Tichy's "Should Computer Scientists Experiment More" defines benchmark as follows:
A benchmark is a task domain sample executed by a computer or by a human and computer. During execution, the human or computer records well-defined performance measurements.
The benchmarks (or, more generally, workloads) represent an important component of an experiment (see Evaluation Anti-Patterns). Workloads can be inappropriate, ignored, inconsistent, and irreproducible.
Prior work on benchmarks
- Blackburn et al. 2006 The DaCapo benchmarks: java benchmarking development and analysis
- Tempero et al. 2010 Qualitas Corpus: A Curated Collection of Java Code for Empirical Studies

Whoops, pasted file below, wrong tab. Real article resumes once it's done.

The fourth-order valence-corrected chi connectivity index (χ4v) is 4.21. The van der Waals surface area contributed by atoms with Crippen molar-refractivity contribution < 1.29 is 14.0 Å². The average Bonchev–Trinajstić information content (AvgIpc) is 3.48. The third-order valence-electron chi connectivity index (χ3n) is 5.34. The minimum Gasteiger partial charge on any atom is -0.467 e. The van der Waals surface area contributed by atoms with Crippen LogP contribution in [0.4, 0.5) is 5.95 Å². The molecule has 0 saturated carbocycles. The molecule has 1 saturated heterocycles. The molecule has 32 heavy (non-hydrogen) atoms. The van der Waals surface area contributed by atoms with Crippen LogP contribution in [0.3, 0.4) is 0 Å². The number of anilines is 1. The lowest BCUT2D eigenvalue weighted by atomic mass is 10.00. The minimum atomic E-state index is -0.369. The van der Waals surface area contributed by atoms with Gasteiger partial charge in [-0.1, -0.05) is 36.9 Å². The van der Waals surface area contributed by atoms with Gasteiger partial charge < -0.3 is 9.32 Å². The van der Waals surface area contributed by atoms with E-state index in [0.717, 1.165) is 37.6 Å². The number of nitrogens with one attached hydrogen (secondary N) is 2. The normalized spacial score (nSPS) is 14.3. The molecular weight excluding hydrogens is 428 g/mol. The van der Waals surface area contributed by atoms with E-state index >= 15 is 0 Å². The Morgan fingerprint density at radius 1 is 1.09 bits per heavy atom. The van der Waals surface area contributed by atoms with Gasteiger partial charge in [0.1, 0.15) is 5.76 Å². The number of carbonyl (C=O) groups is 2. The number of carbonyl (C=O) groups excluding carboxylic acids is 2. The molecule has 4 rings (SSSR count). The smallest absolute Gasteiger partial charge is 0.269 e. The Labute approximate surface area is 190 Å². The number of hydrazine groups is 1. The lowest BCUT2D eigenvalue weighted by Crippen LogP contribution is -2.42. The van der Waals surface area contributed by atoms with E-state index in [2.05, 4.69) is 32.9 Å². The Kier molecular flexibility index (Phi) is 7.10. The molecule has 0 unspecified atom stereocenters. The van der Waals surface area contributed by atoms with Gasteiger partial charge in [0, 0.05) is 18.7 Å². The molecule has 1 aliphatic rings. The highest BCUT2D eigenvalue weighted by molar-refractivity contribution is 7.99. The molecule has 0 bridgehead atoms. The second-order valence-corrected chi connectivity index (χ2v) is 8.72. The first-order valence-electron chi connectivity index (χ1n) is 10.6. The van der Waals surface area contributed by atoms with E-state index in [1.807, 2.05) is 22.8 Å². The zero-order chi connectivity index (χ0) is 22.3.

- Tichy 1998 Should Computer Scientists Experiment More?
- "an effective way to simplify repeated experiments is by benchmarking"
- "the most subjective and therefore weakest part of a benchmark test is the benchmark's composition"
- "constructing a benchmark is usually intensive work"
- "it is necessary to evolve benchmarks to prevent overfitting"
- "benchmarks cause an area to blossom suddenly because they make it easy to identify promising approaches and to discard poor ones"
Check out all papers in the bibliography classified under "benchmarks".